The idea of spending 15 days in a campervan with two under 5 years olds was a little worrying at first. For two working parents it was going to be quite a change from the norm. And I’ve never been campervanning before – or ‘vamping’ as I’ve decided to call it.
Luckily, the weather was good to us (mostly) and the kids were a lot better behaved than we expected. We actually did things as a family, and there wasn’t too much grumbling from the kids or adults.
We started off in Wellington – good place to start seeing as that’s where we live.
About 100 km north, we were hit by a freak storm that made driving evidently dangerous. Wisely, we decided to stay the first night at the mother-in-law’s in Feilding.
Even though the storm didn’t hit Feilding, it was a good call and I admit was glad to delay having to sleep in the van. After all, who would pass up a comfy bed inside a house with a wood fire going?
The next night was spent in New Plymouth at a friend’s house. Again, I got a comfy bed inside the house, but the kids wanted to sleep in the camper so Neil joined them. Oh what a shame… I got a bed to myself with no kids in sight!
We then headed to Raglan, and finally we all had a first real day and night in the campervan. It wasn’t so bad, luckily, as first impressions do count and there were plenty more nights coming.
After that we spent a couple nights at my parents’ in Auckland (real beds in a house, again – yay!), before venturing north.
Onwards to Whangarei where I cooked our first meal in the camper – instant noodles! Everything is so much more challenging on little gas hobs and a single pot and frying pan. Especially cooking for four.
We retired for the night in Kawakawa at Derek Landing next to a river – my first taste of freedom camping. It was a bit strange being out in the wops with nothing around. I have a bit of a fear of being ‘out there alone’, so I was relieved when another camper turned up for the night.
The next day was spent in Paihia with a ferry trip to Russell. It was wonderfully sunny – I sure miss the Northland climate.
Next stop was a holiday park in Waitangi where we enjoyed flush toilets and toasters, and watched a Maori cultural show. Then we left for Kaitaia to another night of freedom camping at Unahi Reserve.
This time it was next to a small wharf where a generous fisherman gifted us a large snapper. Score! We were thankful we brought along a sharp knife, but filleting a fish in the fading light on a tiny table and chopping board was not easy. Worth it though.
That night was a little scary because we were by ourselves, and the sound of voices late at night didn’t help – turns out they were just fisherman returning to their cars (whew).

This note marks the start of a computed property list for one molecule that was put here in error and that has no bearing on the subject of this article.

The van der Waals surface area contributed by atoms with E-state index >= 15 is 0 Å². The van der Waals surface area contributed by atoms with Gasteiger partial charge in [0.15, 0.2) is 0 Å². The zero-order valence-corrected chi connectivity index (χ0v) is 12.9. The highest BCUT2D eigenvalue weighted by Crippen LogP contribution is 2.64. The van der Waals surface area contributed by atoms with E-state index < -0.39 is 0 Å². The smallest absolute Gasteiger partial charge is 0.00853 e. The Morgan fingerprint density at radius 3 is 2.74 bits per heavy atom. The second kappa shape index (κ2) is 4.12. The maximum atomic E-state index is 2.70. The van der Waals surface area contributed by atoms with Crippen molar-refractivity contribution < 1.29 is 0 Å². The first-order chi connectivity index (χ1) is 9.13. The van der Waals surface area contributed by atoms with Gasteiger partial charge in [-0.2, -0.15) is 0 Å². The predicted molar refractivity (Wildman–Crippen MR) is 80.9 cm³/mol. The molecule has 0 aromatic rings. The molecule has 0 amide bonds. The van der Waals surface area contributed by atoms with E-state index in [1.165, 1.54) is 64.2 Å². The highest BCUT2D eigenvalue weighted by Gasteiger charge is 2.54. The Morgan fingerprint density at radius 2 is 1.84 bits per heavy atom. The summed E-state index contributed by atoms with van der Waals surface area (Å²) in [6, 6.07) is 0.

This was the northern-most point of our trip. Having already been to the tip of New Zealand previously, there wasn’t a need for us to take the kids up that far yet. Maybe when they’re older and can appreciate the significance of Cape Reinga.
We decided to head back down from here. Oh no, it signalled we were around half way through the trip! We camped the next night at the beautiful Kai Iwi Lakes. That brought back many memories of camping during my university years. The kids loved the water – crystal clear with white sand and just perfect.
After stopping again in Auckland for some freshening up at my parents’ (surprise mum!), we started on the last part of the figure 8
We spent a day in Rotorua doing lots of touristy things, including going up the gondola, spotting native birds (including some frisky kiwis), and cooking in a natural steam oven.
That night we camped at Lake Okareka which proved to be a very popular spot. The long-drop loos there were quite cool, though the smell was overwhelming if someone forgets to close the toilet seat (whoops).
Next was Taupo, where the freedom camping spot in the middle of town was popular so not at all scary. You can tell I’m new to freedom camping.
After Cameron introduced his head to The Rocks sculpture, we managed a family dinner at a restaurant. Oh how fancy was that compared to canned stews and instant noodles. Duck confit – yes, please!
The visit to Napier included seeing fish, kiwi, and bees. We bought local figs, olives, wine and beer for a nibbly dinner. We were glamping that night: glamping + vamping = galavamping!
That night was spent at one of the several freedom camping spots in Clive – Haumoana Reserve. This one had public flush toilets – how posh, even though there was a giant cockroach on the wall all evening. I got a bit freaked out but not wanting to scare Abby I said “Oh look, a bug” – to which she replied “Can I hold it?”
Then back to Feilding for another night with the mother-in-law, before a nosy at the morning market, some lunch, then back home to Wellington.
We made it! We had loads of fun, saw lots of stuff, and we still love each other!